| The state’s agreement to help fund the proposed school was largely based on Westfield’s claim it is eliminating three neighborhood schools: Abner Gibbs, Franklin [Avenue] and Juniper Park [elementary schools], and also to relieve “severe overcrowding.” If so, the era of neighborhood schools, in the lower wards, in the name of “progress” is over. Student population has decreased [by] 300 since then, and it continues to decline. Is there really a need for the new regional elementary school project – the one hailed as a “legacy project” and “… one of the most important initiatives in the history of Westfield (School Building Committee minutes, Sept. 22, 2010)?”|
Westfield started lobbying the Massachusetts School Building Authority (MSBA) for a school in 2008, but not for the Ashley Street and Cross Street location. A press release by [then] state Sen. Michael Knapik Sept. 30, 2009 stated “In April, MSBA officials (toured) the school buildings which resulted in a draft proposal for further action. Since April, new factors have come into play, namely the closure of Moseley Elementary School and the shifting of fourth and fifth grade students from Juniper Park (whose lease is set to expire in a few years) to Highland Elementary School.”
The city insisted the college was demanding the Juniper Park building back. A voluminous response to a Freedom of Information Act request did not yield such evidence. Westfield reversed the overcrowding at Highland School – after the new school funding was approved – by moving students back to Juniper Park, while extending the lease there. “Juniper Park currently has several empty classrooms that can be utilized by grades four and five, officials said. (Republican/ Mass Live March 24, 2012 ‘High Enrollment at Highland Ave School Prompts Changes at Juniper Park School’).”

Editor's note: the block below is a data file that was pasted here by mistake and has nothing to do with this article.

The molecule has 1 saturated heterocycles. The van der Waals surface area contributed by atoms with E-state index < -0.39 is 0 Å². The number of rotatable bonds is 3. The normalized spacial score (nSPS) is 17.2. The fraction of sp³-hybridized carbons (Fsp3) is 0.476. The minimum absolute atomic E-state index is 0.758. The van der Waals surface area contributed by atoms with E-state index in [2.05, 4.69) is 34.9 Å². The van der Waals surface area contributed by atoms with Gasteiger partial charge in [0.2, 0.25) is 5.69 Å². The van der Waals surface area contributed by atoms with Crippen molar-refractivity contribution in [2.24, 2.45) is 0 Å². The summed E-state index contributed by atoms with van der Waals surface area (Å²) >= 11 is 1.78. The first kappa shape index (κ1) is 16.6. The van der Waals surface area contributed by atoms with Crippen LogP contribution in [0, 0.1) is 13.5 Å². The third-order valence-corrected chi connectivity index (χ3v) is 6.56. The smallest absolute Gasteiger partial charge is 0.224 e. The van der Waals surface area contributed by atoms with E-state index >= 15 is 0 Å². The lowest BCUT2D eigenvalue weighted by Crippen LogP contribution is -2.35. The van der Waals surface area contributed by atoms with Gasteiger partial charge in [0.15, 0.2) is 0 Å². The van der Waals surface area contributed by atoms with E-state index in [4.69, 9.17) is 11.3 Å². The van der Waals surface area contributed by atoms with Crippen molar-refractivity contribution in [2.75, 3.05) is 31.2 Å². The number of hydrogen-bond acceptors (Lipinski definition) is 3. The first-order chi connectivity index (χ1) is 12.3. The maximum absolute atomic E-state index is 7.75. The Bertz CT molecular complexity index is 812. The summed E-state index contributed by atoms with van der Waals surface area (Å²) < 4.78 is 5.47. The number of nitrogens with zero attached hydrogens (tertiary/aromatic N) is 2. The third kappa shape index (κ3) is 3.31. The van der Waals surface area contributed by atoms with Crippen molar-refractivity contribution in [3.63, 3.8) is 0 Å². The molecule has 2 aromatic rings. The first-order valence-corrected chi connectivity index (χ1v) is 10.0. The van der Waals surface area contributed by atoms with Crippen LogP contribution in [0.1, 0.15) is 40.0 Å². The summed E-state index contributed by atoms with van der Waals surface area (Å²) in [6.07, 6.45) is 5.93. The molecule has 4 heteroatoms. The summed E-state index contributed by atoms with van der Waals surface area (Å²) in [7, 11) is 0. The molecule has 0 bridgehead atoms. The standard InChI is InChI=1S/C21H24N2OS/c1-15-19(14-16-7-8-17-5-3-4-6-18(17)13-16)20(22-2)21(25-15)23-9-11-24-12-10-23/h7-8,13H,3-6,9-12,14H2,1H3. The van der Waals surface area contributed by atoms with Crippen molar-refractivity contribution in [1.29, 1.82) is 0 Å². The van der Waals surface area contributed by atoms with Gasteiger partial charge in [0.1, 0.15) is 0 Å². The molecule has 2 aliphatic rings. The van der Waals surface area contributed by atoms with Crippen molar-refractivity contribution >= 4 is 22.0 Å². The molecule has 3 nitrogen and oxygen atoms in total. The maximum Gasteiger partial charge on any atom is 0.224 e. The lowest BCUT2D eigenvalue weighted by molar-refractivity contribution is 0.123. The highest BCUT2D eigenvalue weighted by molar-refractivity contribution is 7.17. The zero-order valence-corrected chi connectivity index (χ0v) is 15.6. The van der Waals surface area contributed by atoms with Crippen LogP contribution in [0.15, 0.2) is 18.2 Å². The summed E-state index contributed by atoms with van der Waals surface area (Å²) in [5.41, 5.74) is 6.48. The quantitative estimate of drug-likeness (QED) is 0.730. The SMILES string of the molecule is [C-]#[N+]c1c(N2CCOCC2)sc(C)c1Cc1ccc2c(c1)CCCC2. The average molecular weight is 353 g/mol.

During that election season, assaults on Juniper Park continued. “[Mayor Daniel] Knapik, in keeping with his role as challenger, criticized Boulanger for continuing to use Juniper Park School on a rental basis, saying there are city buildings that could be used.” And the memorable, “I don’t know a teacher or parent who is happy at Juniper Park,” Knapik said (Republican/Mass Live Oct. 22, 2009 Westfield Finances Focus of Mayoral Debate).
Former Councilor [Jim] Brown proposed the city relocate the School Department offices to the Moseley School building. That was rejected. Perhaps Moseley will miraculously re-open as in 1993 after Paper Mill and Munger Hill Schools were safe and sound – to relieve overcrowding in those two new schools.
Prospect Hill and Washington Street School’s were deemed suitable for housing. The solid and historic Ashley Street School was razed. Westfield can and should keep using the buildings it already owns, most of which received substantial rehab funds recently. No application was made for Moseley.
The people should question the politician’s “facts.” Enrollment continues to decline. Existing neighborhood schools should be repaired, or replaced with new appropriately sized neighborhood schools when necessary. The regional monument school seems to better serve the egos of the period’s transient officials rather than those families losing their neighborhood schools. Some “legacy” that is.
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